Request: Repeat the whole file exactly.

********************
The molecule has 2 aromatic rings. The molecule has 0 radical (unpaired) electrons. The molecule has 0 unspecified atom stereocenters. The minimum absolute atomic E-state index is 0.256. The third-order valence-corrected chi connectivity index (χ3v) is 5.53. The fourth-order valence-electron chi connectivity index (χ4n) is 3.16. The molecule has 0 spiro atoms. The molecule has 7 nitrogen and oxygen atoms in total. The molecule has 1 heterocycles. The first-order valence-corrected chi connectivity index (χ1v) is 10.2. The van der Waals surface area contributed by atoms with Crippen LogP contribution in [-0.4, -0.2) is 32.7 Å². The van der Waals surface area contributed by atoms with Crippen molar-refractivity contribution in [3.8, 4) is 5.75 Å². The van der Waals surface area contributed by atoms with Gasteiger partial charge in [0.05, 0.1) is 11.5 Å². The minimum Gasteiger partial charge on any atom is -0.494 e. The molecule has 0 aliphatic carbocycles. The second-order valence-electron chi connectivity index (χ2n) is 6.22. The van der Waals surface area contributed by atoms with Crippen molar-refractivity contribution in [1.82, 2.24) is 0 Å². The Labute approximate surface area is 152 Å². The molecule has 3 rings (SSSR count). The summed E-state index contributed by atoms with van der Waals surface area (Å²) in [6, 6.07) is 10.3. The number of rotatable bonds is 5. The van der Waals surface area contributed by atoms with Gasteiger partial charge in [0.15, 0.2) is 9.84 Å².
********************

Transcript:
The molecule has 2 aromatic rings. The molecule has 0 radical (unpaired) electrons. The molecule has 0 unspecified atom stereocenters. The minimum absolute atomic E-state index is 0.256. The third-order valence-corrected chi connectivity index (χ3v) is 5.53. The fourth-order valence-electron chi connectivity index (χ4n) is 3.16. The molecule has 0 spiro atoms. The molecule has 7 nitrogen and oxygen atoms in total. The molecule has 1 heterocycles. The first-order valence-corrected chi connectivity index (χ1v) is 10.2. The van der Waals surface area contributed by atoms with Crippen LogP contribution in [-0.4, -0.2) is 32.7 Å². The van der Waals surface area contributed by atoms with Crippen molar-refractivity contribution in [3.8, 4) is 5.75 Å². The van der Waals surface area contributed by atoms with Gasteiger partial charge in [0.05, 0.1) is 11.5 Å². The minimum Gasteiger partial charge on any atom is -0.494 e. The molecule has 0 aliphatic carbocycles. The second-order valence-electron chi connectivity index (χ2n) is 6.22. The van der Waals surface area contributed by atoms with Crippen molar-refractivity contribution in [1.82, 2.24) is 0 Å². The Labute approximate surface area is 152 Å². The molecule has 3 rings (SSSR count). The summed E-state index contributed by atoms with van der Waals surface area (Å²) in [6, 6.07) is 10.3. The number of rotatable bonds is 5. The van der Waals surface area contributed by atoms with Gasteiger partial charge in [0.15, 0.2) is 9.84 Å².